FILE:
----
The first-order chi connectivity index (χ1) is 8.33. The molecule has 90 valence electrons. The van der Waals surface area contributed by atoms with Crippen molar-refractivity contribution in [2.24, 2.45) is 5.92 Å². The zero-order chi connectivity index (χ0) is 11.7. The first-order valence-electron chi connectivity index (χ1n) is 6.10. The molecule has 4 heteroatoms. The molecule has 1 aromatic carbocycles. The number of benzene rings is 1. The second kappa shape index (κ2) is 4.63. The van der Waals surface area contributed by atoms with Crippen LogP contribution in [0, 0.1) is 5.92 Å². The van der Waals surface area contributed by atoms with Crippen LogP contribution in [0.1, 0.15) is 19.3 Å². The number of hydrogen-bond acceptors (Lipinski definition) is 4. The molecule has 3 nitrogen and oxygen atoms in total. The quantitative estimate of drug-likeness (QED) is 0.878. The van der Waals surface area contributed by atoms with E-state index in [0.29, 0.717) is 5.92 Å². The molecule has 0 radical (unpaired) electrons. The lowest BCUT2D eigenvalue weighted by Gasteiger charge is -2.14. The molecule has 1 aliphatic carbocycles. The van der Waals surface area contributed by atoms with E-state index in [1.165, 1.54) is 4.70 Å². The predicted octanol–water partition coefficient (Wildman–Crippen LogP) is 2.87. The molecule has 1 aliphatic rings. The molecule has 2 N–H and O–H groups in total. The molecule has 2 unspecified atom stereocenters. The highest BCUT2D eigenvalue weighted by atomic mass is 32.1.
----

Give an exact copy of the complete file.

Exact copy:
The first-order chi connectivity index (χ1) is 8.33. The molecule has 90 valence electrons. The van der Waals surface area contributed by atoms with Crippen molar-refractivity contribution in [2.24, 2.45) is 5.92 Å². The zero-order chi connectivity index (χ0) is 11.7. The first-order valence-electron chi connectivity index (χ1n) is 6.10. The molecule has 4 heteroatoms. The molecule has 1 aromatic carbocycles. The number of benzene rings is 1. The second kappa shape index (κ2) is 4.63. The van der Waals surface area contributed by atoms with Crippen LogP contribution in [0, 0.1) is 5.92 Å². The van der Waals surface area contributed by atoms with Crippen LogP contribution in [0.1, 0.15) is 19.3 Å². The number of hydrogen-bond acceptors (Lipinski definition) is 4. The molecule has 3 nitrogen and oxygen atoms in total. The quantitative estimate of drug-likeness (QED) is 0.878. The van der Waals surface area contributed by atoms with E-state index in [0.29, 0.717) is 5.92 Å². The molecule has 0 radical (unpaired) electrons. The lowest BCUT2D eigenvalue weighted by Gasteiger charge is -2.14. The molecule has 1 aliphatic carbocycles. The van der Waals surface area contributed by atoms with E-state index in [1.165, 1.54) is 4.70 Å². The predicted octanol–water partition coefficient (Wildman–Crippen LogP) is 2.87. The molecule has 1 aliphatic rings. The molecule has 2 N–H and O–H groups in total. The molecule has 2 unspecified atom stereocenters. The highest BCUT2D eigenvalue weighted by atomic mass is 32.1.